Predicting Fuel Characteristics of Black Spruce Stands Using Airborne Laser Scanning (ALS) in the Province of Alberta, Canada

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A natural black spruce stand located in Conklin, Alberta. Black spruce trees typically have crowns that extend to the forest floor with a build up of dead branches and lichen. This allows a surface fire to easily transition into a crown fire compared to other forest types

Fuel is a key determinant of wildfire behaviour and is therefore a required input to any fire behaviour model. Maps that describe the characteristics of live and dead biomass across large areas (i.e., fuel maps) are a critical input to a wide range of research models and decision support systems that aim to describe potential fire behaviour and inform fire management actions. Directly measuring fuel attributes to create fuel maps is time consuming, expensive and results in a limited inventory of stand attributes across a landscape. As remote sensing technologies become more affordable, the ability to utilize these technologies to create comprehensive fuel maps on small and large scales is becoming increasingly pragmatic.

M.Sc student Hilary Cameron (supervised by University of Alberta’s Dr. Jen Beverly) investigated the viability of using Airborne Laser Scanning (ALS), a form of remote sensing that uses LiDAR, to predict forest attributes that are important to wildfire behaviour in black spruce stands located in Alberta, Canada. Results suggest that detailed fuel maps can be made with ALS and can be a cost-effective alternative to field-based sampling to predict potential wildfire behaviour and support with fire-management decisions.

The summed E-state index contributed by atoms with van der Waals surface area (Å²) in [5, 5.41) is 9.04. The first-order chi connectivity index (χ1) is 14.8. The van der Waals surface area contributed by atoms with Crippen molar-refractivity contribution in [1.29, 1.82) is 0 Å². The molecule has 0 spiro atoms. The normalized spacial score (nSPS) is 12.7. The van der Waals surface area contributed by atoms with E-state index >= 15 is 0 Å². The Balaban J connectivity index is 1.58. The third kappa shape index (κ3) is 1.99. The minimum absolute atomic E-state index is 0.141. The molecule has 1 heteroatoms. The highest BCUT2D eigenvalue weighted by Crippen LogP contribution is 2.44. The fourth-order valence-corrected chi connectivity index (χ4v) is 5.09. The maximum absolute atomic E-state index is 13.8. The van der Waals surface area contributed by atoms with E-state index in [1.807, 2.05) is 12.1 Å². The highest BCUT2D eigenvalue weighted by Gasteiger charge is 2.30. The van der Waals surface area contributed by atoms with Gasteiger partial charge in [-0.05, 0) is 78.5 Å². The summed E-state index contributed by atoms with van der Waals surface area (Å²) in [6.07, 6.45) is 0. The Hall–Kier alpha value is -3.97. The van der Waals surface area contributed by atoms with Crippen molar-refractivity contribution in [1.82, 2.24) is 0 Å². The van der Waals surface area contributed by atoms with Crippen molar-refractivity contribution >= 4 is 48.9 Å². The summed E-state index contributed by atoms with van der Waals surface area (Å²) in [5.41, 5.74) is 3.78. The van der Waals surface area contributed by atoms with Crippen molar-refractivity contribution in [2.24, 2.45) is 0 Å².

Full thesis available here.

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(a) The Fire Behaviour Prediction (FBP) fuel type map shows that the Pelican Mountain Research Site located near Slave Lake, Alberta is almost entirely covered by the C-2 Boreal Spruce Fuel Type. The FBP fuel type map is the main map used to model wildland fire behaviour in Alberta at the present time; however, within-stand variation in fuel structure is ignored in the FBP System fuel classifications. (b) The ALS-derived fuel attributes show that canopy bulk density, a main determinant of wildland fire behaviour, can vary substantially within black spruce stands. Model results also correspond well with field photos that show the model is accurately detecting areas of high (c, top), intermediate (c, middle), and low (c, bottom) canopy bulk density values. 

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A black spruce stand at the Pelican Mountain Research Site located near Slave Lake, Alberta after a prescribed crown fire burn. Black spruce stands are more susceptible to crown fires compared to many other stand types due to their chemical composition and fuel arrangement.